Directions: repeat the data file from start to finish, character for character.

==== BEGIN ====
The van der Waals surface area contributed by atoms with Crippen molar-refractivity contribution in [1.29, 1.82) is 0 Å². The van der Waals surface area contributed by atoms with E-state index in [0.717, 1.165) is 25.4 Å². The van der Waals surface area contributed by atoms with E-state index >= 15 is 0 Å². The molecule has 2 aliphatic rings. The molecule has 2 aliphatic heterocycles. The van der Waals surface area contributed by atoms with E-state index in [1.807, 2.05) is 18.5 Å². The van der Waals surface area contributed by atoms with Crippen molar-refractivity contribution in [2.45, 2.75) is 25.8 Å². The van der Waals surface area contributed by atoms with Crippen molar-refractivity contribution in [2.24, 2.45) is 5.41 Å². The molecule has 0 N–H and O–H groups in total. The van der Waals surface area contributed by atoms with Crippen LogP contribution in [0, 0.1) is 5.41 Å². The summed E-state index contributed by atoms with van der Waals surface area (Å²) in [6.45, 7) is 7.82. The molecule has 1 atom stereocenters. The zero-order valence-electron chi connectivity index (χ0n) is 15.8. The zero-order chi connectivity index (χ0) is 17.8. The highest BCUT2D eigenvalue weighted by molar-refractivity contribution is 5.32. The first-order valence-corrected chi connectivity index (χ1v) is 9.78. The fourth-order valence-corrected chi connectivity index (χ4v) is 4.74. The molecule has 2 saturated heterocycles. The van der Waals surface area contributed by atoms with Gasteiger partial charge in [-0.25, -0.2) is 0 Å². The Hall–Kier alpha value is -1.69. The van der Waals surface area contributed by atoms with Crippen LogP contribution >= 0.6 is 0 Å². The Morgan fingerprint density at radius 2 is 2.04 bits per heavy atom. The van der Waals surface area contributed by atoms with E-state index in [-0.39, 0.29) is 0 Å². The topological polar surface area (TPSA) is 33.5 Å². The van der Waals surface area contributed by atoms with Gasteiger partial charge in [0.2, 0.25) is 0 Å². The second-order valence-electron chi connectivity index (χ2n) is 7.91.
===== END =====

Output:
The van der Waals surface area contributed by atoms with Crippen molar-refractivity contribution in [1.29, 1.82) is 0 Å². The van der Waals surface area contributed by atoms with E-state index in [0.717, 1.165) is 25.4 Å². The van der Waals surface area contributed by atoms with E-state index >= 15 is 0 Å². The molecule has 2 aliphatic rings. The molecule has 2 aliphatic heterocycles. The van der Waals surface area contributed by atoms with E-state index in [1.807, 2.05) is 18.5 Å². The van der Waals surface area contributed by atoms with Crippen molar-refractivity contribution in [2.45, 2.75) is 25.8 Å². The van der Waals surface area contributed by atoms with Crippen molar-refractivity contribution in [2.24, 2.45) is 5.41 Å². The molecule has 0 N–H and O–H groups in total. The van der Waals surface area contributed by atoms with Crippen LogP contribution in [0, 0.1) is 5.41 Å². The summed E-state index contributed by atoms with van der Waals surface area (Å²) in [6.45, 7) is 7.82. The molecule has 1 atom stereocenters. The zero-order valence-electron chi connectivity index (χ0n) is 15.8. The zero-order chi connectivity index (χ0) is 17.8. The highest BCUT2D eigenvalue weighted by molar-refractivity contribution is 5.32. The first-order valence-corrected chi connectivity index (χ1v) is 9.78. The fourth-order valence-corrected chi connectivity index (χ4v) is 4.74. The molecule has 2 saturated heterocycles. The van der Waals surface area contributed by atoms with Gasteiger partial charge in [-0.25, -0.2) is 0 Å². The Hall–Kier alpha value is -1.69. The van der Waals surface area contributed by atoms with Crippen LogP contribution >= 0.6 is 0 Å². The Morgan fingerprint density at radius 2 is 2.04 bits per heavy atom. The van der Waals surface area contributed by atoms with E-state index in [-0.39, 0.29) is 0 Å². The topological polar surface area (TPSA) is 33.5 Å². The van der Waals surface area contributed by atoms with Gasteiger partial charge in [0.2, 0.25) is 0 Å². The second-order valence-electron chi connectivity index (χ2n) is 7.91.